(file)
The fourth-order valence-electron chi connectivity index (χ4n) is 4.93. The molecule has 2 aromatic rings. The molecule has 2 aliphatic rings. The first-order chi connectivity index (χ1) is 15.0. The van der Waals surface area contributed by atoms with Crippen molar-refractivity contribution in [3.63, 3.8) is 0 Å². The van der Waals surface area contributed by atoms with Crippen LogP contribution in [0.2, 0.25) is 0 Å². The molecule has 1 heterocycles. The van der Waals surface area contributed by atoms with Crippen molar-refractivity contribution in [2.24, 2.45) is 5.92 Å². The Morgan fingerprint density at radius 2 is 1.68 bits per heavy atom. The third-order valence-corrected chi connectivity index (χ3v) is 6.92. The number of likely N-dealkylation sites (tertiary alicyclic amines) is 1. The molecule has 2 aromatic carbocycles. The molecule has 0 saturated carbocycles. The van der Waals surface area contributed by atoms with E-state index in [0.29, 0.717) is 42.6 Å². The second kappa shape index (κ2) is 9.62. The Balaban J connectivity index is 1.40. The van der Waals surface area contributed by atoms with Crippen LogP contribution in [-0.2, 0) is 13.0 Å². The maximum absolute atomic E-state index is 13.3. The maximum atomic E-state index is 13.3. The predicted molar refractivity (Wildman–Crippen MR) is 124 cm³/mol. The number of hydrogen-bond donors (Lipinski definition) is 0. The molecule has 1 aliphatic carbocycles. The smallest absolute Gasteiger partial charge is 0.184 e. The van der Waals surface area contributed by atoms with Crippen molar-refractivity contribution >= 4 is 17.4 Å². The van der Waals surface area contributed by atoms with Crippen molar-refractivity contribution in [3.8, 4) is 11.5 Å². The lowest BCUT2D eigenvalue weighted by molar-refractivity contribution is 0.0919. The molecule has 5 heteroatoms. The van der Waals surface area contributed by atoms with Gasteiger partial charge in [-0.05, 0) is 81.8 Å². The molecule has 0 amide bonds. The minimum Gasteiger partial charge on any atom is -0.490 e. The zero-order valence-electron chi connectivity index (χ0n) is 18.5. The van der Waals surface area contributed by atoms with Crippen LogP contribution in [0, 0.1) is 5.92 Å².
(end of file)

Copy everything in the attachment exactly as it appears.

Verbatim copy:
The fourth-order valence-electron chi connectivity index (χ4n) is 4.93. The molecule has 2 aromatic rings. The molecule has 2 aliphatic rings. The first-order chi connectivity index (χ1) is 15.0. The van der Waals surface area contributed by atoms with Crippen molar-refractivity contribution in [3.63, 3.8) is 0 Å². The van der Waals surface area contributed by atoms with Crippen LogP contribution in [0.2, 0.25) is 0 Å². The molecule has 1 heterocycles. The van der Waals surface area contributed by atoms with Crippen molar-refractivity contribution in [2.24, 2.45) is 5.92 Å². The Morgan fingerprint density at radius 2 is 1.68 bits per heavy atom. The third-order valence-corrected chi connectivity index (χ3v) is 6.92. The number of likely N-dealkylation sites (tertiary alicyclic amines) is 1. The molecule has 2 aromatic carbocycles. The molecule has 0 saturated carbocycles. The van der Waals surface area contributed by atoms with E-state index in [0.29, 0.717) is 42.6 Å². The second kappa shape index (κ2) is 9.62. The Balaban J connectivity index is 1.40. The van der Waals surface area contributed by atoms with Crippen LogP contribution in [-0.2, 0) is 13.0 Å². The maximum absolute atomic E-state index is 13.3. The maximum atomic E-state index is 13.3. The predicted molar refractivity (Wildman–Crippen MR) is 124 cm³/mol. The number of hydrogen-bond donors (Lipinski definition) is 0. The molecule has 1 aliphatic carbocycles. The smallest absolute Gasteiger partial charge is 0.184 e. The van der Waals surface area contributed by atoms with Crippen molar-refractivity contribution >= 4 is 17.4 Å². The van der Waals surface area contributed by atoms with Crippen molar-refractivity contribution in [3.8, 4) is 11.5 Å². The lowest BCUT2D eigenvalue weighted by molar-refractivity contribution is 0.0919. The molecule has 5 heteroatoms. The van der Waals surface area contributed by atoms with Gasteiger partial charge in [-0.05, 0) is 81.8 Å². The molecule has 0 amide bonds. The minimum Gasteiger partial charge on any atom is -0.490 e. The zero-order valence-electron chi connectivity index (χ0n) is 18.5. The van der Waals surface area contributed by atoms with Crippen LogP contribution in [0, 0.1) is 5.92 Å².